The cons....well, the cons are pretty obvious. Heat stroke, sun burn, dehydration, etc. 
Um, yeah. Common sense goes a long way when dealing with the obvious. 
We do tend to be a bit light on earthquakes, hurricanes, tornadoes, and Mississippi-style flooding. But we do excel at blast-furnace heat. No where is entirely perfect. 

So why am I talking about the weather? 
Well, it is pretty darn hot here. 
And...how else do you start a conversation up with folks that you haven't spoken to in a long time? 
Yep, the weather is generally a safe topic. 

So, I'll end with this: I've thought of you often and I kept meaning to write, but I kept putting it off until after the next school deadline. And then there's always another school deadline. Even now, over the summer, I have things I'd like to finish from the last semester (and the one before that) as well as prep-study I'd like to do for the coming semester. 

But today, I thought I'd pop in to say "Hi!" and I thought I could break the ice with some comments about our Blast-Furnace heat. {wry grin}
Talk to you soon. KiniaCat

Tuesday, January 5, 2016

Already - an adventure for 2016

Greetings and Salutations!
How you be?

I am returning to a semblance of normalcy after collapsing over the Fall Semester "Finish Line" the week before Christmas.
No Holiday cards went out. I didn't get the Christmas lights on the house. {sad}
And no decorations inside the house to tempt the pica-cat palate. {not sad about that one}
Working 6 days a week for the Holidays, attending classes 2 days a week, spending time in the digital lab 2-3 days a week, and monitoring the weaving lab 3 days a week just about did me in!
{I must be getting old.}

It's the 5th day of the New Year and already we had an adventure! An adventure that is inspiring this blog post in more ways than one.

Our adventure appears to have started sometime after midnight after I kissed the DH to welcome in the New Year and then promptly went to bed 'cause I'd been up for 20-mumble hours straight.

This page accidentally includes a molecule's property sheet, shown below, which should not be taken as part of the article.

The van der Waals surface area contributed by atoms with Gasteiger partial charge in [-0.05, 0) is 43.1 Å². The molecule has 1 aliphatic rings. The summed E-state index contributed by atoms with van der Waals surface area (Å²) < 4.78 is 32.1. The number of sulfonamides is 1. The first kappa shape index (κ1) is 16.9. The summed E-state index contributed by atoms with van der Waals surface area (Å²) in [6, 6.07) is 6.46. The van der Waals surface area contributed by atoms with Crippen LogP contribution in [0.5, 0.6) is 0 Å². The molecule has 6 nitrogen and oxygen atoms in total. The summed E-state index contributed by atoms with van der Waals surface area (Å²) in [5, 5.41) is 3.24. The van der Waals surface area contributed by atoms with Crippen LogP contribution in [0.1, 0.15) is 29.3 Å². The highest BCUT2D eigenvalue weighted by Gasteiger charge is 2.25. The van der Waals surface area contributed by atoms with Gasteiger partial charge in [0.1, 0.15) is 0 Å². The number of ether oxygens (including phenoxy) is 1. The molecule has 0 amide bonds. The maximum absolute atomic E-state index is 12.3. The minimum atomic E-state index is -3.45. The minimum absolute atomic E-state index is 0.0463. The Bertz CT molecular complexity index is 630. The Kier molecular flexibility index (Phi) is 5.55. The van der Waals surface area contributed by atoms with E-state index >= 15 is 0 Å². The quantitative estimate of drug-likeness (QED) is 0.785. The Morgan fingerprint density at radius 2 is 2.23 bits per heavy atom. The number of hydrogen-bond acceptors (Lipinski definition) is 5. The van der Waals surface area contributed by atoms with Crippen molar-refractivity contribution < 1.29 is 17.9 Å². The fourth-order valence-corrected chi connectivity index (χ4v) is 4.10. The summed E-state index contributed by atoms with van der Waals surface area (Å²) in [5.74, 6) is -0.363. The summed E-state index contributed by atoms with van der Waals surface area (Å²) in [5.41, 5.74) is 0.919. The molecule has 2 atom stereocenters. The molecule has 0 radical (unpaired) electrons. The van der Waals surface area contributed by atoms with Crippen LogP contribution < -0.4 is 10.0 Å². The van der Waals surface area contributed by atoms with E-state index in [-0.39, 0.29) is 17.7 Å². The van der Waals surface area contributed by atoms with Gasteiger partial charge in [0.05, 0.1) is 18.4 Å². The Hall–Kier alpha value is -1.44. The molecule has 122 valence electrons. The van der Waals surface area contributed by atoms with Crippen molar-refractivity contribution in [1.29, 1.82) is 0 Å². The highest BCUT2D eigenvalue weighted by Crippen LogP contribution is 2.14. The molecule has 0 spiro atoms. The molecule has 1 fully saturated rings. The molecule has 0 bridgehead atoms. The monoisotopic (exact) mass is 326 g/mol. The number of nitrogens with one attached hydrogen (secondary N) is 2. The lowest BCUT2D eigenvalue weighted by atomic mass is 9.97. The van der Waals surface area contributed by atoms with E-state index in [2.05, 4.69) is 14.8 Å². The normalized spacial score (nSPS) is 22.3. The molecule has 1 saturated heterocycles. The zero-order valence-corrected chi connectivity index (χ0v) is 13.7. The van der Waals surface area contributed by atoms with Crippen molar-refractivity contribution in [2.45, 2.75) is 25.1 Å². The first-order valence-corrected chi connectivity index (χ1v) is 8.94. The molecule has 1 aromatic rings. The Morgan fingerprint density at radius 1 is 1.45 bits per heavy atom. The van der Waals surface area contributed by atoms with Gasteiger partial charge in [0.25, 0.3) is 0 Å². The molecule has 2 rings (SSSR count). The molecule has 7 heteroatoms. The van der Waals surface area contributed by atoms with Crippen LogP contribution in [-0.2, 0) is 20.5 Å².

When I got up the next morning/the First Day of the New Year, the house was a brisk 57 degrees (14 C). Now we don't heat the house to a without-sweater temperature but 57 degrees clearly indicated the heater was not functioning correctly.

I played with the thermostat and got the heater to come on, but it didn't sound like the gas was running/igniting and there was only cold air coming from the vents. I considered the cost of calling a repair person on a major holiday {shudder/not just from the cold} and began to plot ways to be cold-comfortable so we could hold out until Monday. When the DH got up, I handed him the thick robe I'd made him years ago (that he never wears because he's a guy {which means his personal thermostat naturally runs warmer}) and explained my findings and hold-out plan.

He agreed and referred to our adventure as "camping" for the rest of the weekend.
So we called the repair guy to get into the queue for Monday, put another blanket on our bed (flannel sheets were already in place), broke out the space heaters (one had to be liberated from the shed where it had been stored in a garbage bag), brewed some coffee/hot chocolate, and opened the south-facing front window blinds as we usually do to bring in whatever winter-sun/heat we could.

Our high temperature in the house over the weekend was ... 65 degrees (18 C). The low was the 57 from New Year's Eve. Not bad…but we did get lucky with a sunny weekend. The clouds moved in Sunday night but the repair guy came Monday morning before the first real drop of precipitation or temperature and the house-dragon roared back to life and provided us with some heat for this wet, cold week.

I did a little baking to help warm the house and the cats….their routines didn't change much. At night, they slept on and around us as they usually do and during the day, they enjoyed the winter sunshine as they usually do:
Even Gryphon came to hang out with us (with the
sunshine) in the Living Room.
Brothers Nikoli and Mikale
So this blog post was inspired by the heater adventure and…. because I too tend to hang out in the warmest room in the house (the living room) during the winter. However, I'm writing this post where I usually do - in our cold dining room - with the shed-released space heater pointing right at me. ;-)

Happy New Year to you all. 
Let's enjoy what we can of the adventures life sends our way.
Blessings Be.  KiniaCat